Born in 1986, in the city of Kalush, I graduated from Mohylanka in 2007 with a major in jurisprudence. While still a student, I successfully combined my studies with work, moving from a full-time legal consultant to managing partner of the law firm. This official biography is one found all over the internet. Let me depart briefly from this accurate but dry format and tell more of my own story.

As long as I can remember, I have always taken on active roles in my life, choosing not to sit out on the student’s bench, but work, for example, as a lawyer as early as my second year. I received at this time my most elementary practice in economic law, supporting economic activities, and getting involved in court procedure. Working with small firms over the course of two years, I not only advised clients on corporate law issues, but also found a keen interest in investment.

I can honestly say that my education, and the desire to put that education into practice, is what led to my receiving the position of senior lawyer in 2007 at PricewaterhouseCoopers – one of the Big Four – while still just a fourth-year student.

At the end of that year, I moved on to a similar position with another global consulting and audit giant, Ernst & Young Ukraine, where I worked until November 2011. I managed complex consulting projects in banking and finance, transport, logistics, and the agricultural sector, real estate, construction, light industry, mechanical engineering and heavy industry, and energy and mining. Responsible not only to my employer but also the client, a team of 5-10 lawyers worked under my command to ensure quality, timeliness, and professionalism.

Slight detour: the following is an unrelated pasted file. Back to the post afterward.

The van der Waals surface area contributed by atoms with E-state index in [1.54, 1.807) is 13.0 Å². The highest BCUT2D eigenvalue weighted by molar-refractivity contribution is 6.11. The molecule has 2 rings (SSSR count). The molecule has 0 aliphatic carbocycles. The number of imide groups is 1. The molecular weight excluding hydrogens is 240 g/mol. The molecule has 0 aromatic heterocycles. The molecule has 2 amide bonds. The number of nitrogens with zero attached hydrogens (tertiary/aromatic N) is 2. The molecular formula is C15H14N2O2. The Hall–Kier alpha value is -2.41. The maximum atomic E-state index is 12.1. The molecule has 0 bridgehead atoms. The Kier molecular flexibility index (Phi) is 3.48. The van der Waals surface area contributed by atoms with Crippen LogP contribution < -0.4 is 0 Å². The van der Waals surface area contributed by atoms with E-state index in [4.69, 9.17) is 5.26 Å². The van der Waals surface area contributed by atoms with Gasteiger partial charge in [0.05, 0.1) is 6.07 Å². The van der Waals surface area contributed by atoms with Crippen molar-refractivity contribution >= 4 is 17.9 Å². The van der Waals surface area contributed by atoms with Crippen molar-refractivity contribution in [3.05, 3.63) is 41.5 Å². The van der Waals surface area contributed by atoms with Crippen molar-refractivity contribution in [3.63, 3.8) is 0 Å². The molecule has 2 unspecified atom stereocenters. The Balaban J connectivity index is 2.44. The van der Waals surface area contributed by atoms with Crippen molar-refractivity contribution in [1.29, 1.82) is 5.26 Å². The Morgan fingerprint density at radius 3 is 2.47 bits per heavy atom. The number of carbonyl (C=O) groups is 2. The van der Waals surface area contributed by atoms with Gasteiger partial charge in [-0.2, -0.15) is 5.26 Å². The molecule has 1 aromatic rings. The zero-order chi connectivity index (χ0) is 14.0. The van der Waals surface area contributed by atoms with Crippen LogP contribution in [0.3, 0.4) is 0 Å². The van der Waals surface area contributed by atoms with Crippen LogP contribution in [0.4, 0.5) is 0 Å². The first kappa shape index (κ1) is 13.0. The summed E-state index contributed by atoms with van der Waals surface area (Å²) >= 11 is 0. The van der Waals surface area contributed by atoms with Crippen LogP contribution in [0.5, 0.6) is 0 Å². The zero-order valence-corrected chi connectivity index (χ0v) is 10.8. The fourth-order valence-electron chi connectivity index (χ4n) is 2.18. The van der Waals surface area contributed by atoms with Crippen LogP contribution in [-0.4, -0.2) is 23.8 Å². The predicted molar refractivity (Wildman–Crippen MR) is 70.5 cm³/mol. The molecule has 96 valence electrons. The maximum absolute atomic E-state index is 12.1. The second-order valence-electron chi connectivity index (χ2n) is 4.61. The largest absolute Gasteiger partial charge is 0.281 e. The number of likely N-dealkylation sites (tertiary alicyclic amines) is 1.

The colossal responsibility kept me both anxious and at the same time stimulated to work better and to go deeper into whatever the topic at hand. Sometimes my lack of experience was compensated by my ability to think outside the box. I don’t see myself as unique in this case, only a young amateur in love with his profession.

Even as the managing partner of a large international law firm, it is important to ensure the job remains exciting and to improve the way the firm is viewed. I don’t enjoy lectures by high-profile innovators given to large audiences, nor do I take pleasure in narrow-profile conferences where you easily find your comfort zone. Rather, I amass much more new, sometimes unexpected information at closed meetings, where experts from a wide range of spheres discuss modern challenges, non-standard ways of solving problems, and finding ways of creating a creative economy on equal footing. This kind of roundtable allows you to look at things usual or mundane through a new prism.